Cattle ranching was big business in San Diego County for a long time. But how many people know that for at least a century or so, cattle were raised not so much for their meat, but for their hides and their fat?
As California passed from Spanish to Mexican control in the early 1820s, “The chief economic activity consisted of exporting hides and tallow. Mexican independence in 1821 opened California ports to foreign trade and coincided with the expansion of the American shoe industry,” according to a 2009 book, 240 Years of Ranching, a comprehensive study on the county’s ranching history prepared for the state parks department.
By the late 1820s, notes the study, as many as 40,000 cattle hides were being shipped annually from San Diego to New England to be made into shoes and other leather goods. Tallow, the product of rendered cowfat, was shipped to South America where it was turned into candles and soap.
These products not only brought big money, they literally were money in those days in the relationship between county ranch owners who raised and sold the cattle and the sailing ship captains and merchants who bought them. As another historian of the period pointed out, “Contracts and promissory notes were usually made payable in cattle, hides, or tallow…even the smallest amount of merchandise—a few yards of cloth, a pound of sugar, a box of raisins, a handful of cigars—was purchased with the standard currency of the province, the ubiquitous cattle hide, known from Alaska to Peru as the ‘California bank note.’”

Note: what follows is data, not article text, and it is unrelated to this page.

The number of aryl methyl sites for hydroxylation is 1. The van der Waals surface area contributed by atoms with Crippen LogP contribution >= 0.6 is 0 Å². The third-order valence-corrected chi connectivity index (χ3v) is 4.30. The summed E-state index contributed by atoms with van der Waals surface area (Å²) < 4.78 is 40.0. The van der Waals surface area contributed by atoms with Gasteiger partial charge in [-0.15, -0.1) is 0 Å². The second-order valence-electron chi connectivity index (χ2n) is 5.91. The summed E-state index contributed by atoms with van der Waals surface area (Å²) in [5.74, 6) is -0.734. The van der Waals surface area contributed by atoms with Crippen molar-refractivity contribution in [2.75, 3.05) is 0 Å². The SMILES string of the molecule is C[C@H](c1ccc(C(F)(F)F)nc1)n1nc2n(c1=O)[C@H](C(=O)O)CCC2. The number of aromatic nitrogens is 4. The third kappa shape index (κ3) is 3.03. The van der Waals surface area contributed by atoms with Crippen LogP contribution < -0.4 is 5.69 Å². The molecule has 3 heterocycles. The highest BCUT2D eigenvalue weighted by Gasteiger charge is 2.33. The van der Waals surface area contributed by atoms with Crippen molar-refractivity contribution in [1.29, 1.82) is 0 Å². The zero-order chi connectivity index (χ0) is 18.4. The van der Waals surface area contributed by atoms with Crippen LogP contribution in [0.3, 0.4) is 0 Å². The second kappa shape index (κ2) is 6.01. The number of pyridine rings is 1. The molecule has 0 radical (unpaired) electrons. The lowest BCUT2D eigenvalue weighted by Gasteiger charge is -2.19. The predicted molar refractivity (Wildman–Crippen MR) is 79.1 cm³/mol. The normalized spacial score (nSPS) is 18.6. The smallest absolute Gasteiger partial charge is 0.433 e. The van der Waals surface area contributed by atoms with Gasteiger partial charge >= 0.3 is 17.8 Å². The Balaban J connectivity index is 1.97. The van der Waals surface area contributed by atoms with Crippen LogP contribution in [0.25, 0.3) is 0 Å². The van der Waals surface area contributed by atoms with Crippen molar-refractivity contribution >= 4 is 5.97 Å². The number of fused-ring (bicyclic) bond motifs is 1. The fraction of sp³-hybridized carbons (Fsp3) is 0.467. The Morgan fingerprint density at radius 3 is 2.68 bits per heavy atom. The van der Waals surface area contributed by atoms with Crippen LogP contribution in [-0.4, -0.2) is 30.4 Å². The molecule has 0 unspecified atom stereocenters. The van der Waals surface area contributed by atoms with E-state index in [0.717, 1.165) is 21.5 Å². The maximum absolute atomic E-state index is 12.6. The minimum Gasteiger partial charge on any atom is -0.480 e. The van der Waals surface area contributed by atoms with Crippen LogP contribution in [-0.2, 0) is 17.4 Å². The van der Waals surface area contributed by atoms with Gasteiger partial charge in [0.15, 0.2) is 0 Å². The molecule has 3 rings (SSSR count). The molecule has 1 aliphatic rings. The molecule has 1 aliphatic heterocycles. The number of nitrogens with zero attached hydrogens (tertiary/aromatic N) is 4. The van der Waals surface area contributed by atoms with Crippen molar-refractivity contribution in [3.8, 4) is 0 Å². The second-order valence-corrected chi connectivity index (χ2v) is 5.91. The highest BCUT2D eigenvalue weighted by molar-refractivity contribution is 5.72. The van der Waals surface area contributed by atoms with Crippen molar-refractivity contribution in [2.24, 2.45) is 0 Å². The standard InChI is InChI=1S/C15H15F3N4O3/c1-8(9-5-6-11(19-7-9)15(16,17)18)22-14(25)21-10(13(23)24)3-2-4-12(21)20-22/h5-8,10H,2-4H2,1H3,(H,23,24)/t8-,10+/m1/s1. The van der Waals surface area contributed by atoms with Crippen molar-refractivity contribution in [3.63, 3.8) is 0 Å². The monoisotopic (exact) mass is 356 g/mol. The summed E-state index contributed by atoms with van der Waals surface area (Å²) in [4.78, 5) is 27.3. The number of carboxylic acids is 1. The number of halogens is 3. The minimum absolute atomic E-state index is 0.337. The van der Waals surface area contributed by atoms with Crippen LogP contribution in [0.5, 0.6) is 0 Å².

Sources for this post included the books 240 Years of Ranching, by Sue A. Wade, Stephen R. Van Wormer and Heather Thomson, History of San Diego:1542-1908, by William E Smythe, and The Cattle on A Thousand Hills, by Robert Glass Cleland.
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